Bahr: Tips that helped me with social anxiety


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Columnist Connor Bahr offers tips for those who experience social anxiety. As someone who personally suffers from social anxiety, Bahr hopes his advice can help others with similar struggles.

Connor Bahr

Halloween has just passed us by. Hopefully, all of you got the fright you deserved, but here I am going to talk about a fear that you wouldn’t pay to experience.

To preface this, let me explain that I have social anxiety. Any sort of social interaction makes me incredibly anxious. This includes being the center of attention, any encounters with strangers and icebreakers (Syllabus week is a living nightmare). I’ve been dealing with it for a long time and, as such, have picked up a few tricks that I think can help people who suffer from social anxiety as well as people who do not.

The first, and probably most important, tip is to face your fears. If there is one thing I could tell my younger self, this would be it.

By taking risks, getting outside of your comfort zone and doing things that would normally be considered insane in your mind, you will learn a lot of hard lessons that you can use in the future to better yourself.

And what better time to do that than college? There are so many people on campus to meet and so many experiences to make that even if you only get a tiny fraction of them, you will have made memories that will last a lifetime. And even if things go wrong, you may never have to see those people again. Such is the beauty of meeting people that you don’t live or work with.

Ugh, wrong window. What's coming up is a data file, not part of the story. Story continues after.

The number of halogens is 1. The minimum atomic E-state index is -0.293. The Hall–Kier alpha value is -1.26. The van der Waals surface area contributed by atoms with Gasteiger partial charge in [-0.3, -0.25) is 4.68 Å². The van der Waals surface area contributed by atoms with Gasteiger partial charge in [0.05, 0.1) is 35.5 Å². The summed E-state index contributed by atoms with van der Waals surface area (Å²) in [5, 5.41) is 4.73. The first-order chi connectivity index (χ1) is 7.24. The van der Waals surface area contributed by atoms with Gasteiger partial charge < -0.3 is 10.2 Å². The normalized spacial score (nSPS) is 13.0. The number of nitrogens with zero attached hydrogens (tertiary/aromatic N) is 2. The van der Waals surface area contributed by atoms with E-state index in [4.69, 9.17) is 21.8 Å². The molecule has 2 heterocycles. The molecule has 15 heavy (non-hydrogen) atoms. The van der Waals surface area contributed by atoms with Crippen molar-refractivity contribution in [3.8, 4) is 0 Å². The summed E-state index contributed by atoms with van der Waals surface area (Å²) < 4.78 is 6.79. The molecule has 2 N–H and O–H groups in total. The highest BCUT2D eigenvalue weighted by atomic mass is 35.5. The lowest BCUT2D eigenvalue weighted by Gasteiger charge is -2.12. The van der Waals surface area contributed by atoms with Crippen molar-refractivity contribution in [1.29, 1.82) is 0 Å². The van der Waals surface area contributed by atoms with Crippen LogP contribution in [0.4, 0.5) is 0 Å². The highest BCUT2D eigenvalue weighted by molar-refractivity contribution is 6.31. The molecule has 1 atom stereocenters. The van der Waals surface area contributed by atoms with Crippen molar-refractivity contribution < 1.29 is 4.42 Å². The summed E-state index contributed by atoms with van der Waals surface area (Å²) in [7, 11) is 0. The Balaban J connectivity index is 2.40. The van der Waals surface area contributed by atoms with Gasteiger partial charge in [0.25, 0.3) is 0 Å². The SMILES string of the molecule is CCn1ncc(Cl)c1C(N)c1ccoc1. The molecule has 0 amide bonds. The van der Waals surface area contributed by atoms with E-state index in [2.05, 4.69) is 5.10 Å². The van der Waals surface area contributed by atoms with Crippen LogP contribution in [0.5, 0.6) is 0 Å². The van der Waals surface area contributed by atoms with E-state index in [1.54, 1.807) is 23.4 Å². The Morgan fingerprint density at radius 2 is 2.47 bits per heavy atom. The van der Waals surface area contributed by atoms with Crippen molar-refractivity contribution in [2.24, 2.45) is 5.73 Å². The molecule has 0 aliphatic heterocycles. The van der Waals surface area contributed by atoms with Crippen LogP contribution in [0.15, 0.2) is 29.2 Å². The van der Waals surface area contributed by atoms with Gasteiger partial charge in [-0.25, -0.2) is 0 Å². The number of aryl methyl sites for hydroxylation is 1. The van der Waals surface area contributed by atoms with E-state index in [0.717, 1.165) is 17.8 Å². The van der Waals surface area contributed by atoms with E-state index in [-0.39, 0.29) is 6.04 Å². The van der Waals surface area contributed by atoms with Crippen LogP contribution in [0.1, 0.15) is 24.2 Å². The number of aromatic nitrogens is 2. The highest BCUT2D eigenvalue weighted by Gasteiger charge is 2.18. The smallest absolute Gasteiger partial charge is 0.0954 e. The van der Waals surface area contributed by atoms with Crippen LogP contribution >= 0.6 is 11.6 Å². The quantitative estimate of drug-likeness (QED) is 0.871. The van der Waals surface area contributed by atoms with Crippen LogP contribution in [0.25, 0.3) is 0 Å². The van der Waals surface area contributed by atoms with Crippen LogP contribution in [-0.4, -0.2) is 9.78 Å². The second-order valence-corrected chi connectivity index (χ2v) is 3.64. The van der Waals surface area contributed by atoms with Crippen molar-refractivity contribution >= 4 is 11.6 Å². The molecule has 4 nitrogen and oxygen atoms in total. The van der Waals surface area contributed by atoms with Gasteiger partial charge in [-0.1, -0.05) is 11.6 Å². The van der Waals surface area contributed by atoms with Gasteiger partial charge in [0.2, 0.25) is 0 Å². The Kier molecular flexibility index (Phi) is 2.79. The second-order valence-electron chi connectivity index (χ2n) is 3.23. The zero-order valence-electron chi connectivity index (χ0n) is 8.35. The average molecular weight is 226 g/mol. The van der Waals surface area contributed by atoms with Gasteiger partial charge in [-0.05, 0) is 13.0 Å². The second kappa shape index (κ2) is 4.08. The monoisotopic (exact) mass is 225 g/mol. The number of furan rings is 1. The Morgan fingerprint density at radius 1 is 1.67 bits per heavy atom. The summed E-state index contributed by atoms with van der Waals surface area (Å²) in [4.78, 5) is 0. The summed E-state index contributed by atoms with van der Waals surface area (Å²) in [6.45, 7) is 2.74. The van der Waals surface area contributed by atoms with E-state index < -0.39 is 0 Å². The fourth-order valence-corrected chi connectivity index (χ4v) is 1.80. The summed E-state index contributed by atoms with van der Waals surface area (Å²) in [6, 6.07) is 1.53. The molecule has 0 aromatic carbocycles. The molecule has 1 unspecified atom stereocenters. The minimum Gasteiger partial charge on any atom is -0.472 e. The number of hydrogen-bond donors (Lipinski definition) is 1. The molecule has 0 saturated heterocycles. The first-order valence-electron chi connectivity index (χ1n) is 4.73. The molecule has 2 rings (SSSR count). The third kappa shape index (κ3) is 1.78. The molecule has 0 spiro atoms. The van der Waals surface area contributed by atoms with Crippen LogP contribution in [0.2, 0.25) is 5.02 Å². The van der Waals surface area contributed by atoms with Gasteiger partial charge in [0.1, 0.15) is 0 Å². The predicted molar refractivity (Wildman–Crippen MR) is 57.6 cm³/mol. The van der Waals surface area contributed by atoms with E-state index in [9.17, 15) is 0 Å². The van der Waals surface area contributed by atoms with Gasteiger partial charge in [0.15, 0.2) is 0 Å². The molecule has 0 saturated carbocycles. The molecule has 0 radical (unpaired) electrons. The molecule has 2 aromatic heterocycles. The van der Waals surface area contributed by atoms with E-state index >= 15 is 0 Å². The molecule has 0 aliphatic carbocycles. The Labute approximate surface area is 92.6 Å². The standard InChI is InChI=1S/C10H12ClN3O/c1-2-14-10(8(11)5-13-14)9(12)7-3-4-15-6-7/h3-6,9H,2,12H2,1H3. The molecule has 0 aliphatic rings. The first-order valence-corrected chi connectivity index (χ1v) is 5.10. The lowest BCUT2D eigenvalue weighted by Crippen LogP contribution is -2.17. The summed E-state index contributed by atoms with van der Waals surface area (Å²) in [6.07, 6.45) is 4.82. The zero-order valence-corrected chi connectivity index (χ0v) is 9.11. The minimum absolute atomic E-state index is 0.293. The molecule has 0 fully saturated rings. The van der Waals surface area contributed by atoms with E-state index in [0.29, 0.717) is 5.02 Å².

When I realized that I could hardly hold a decent conversation with anyone in high school, I took it upon myself to learn. This is tip number two. Watch the people around you and begin to “re-learn” the social norms that you are supposed to be upholding.

While you are sitting in class, listen to the people around you chatter and see if you can pick up patterns in how they interact with each other. Attempt to practice these habits with strangers, which ties back into tip number one.

Through observation and practice, you can begin to learn to hold a conversation without falling into an awkward silence. 

Tip number three would be to learn to be yourself. I fell into the bad habit very quickly of simply conforming to whoever I was around. This resulted in two negative consequences. I found that it was very difficult to have more than a surface-level friendship with anyone, as I felt I couldn’t be truthful to anyone. I also found that, when I was alone, I didn’t really know who I was.

As I realized this, I started to build my own personality and became very passionate about things that actually excite me. Find who you are, and be proud of that person, even if not everybody is. Stand by your ideals even if it means awkward interactions. 

I hope that by sharing my story and some help, I am able to make someone’s life easier. Even if you have tried these tips and are still struggling to keep your head above water, remember you are not alone and it is never shameful to get help.